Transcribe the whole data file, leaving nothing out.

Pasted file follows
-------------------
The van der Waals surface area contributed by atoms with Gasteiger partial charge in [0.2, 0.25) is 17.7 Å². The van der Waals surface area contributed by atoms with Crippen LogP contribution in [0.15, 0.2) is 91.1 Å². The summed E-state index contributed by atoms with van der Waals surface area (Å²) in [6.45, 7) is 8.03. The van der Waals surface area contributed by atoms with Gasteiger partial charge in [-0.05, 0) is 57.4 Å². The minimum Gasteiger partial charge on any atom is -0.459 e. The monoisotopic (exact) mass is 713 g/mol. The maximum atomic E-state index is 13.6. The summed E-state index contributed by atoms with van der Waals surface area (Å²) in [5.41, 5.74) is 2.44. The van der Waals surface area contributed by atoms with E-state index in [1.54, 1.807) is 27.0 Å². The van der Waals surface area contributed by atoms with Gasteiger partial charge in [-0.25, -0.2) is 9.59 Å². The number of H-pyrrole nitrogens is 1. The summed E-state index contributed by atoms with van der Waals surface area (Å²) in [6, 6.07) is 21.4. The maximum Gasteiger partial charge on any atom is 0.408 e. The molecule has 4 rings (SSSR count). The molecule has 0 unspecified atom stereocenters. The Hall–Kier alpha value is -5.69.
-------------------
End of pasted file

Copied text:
The van der Waals surface area contributed by atoms with Gasteiger partial charge in [0.2, 0.25) is 17.7 Å². The van der Waals surface area contributed by atoms with Crippen LogP contribution in [0.15, 0.2) is 91.1 Å². The summed E-state index contributed by atoms with van der Waals surface area (Å²) in [6.45, 7) is 8.03. The van der Waals surface area contributed by atoms with Gasteiger partial charge in [-0.05, 0) is 57.4 Å². The minimum Gasteiger partial charge on any atom is -0.459 e. The monoisotopic (exact) mass is 713 g/mol. The maximum atomic E-state index is 13.6. The summed E-state index contributed by atoms with van der Waals surface area (Å²) in [5.41, 5.74) is 2.44. The van der Waals surface area contributed by atoms with E-state index in [1.54, 1.807) is 27.0 Å². The van der Waals surface area contributed by atoms with Gasteiger partial charge in [-0.25, -0.2) is 9.59 Å². The number of H-pyrrole nitrogens is 1. The summed E-state index contributed by atoms with van der Waals surface area (Å²) in [6, 6.07) is 21.4. The maximum Gasteiger partial charge on any atom is 0.408 e. The molecule has 4 rings (SSSR count). The molecule has 0 unspecified atom stereocenters. The Hall–Kier alpha value is -5.69.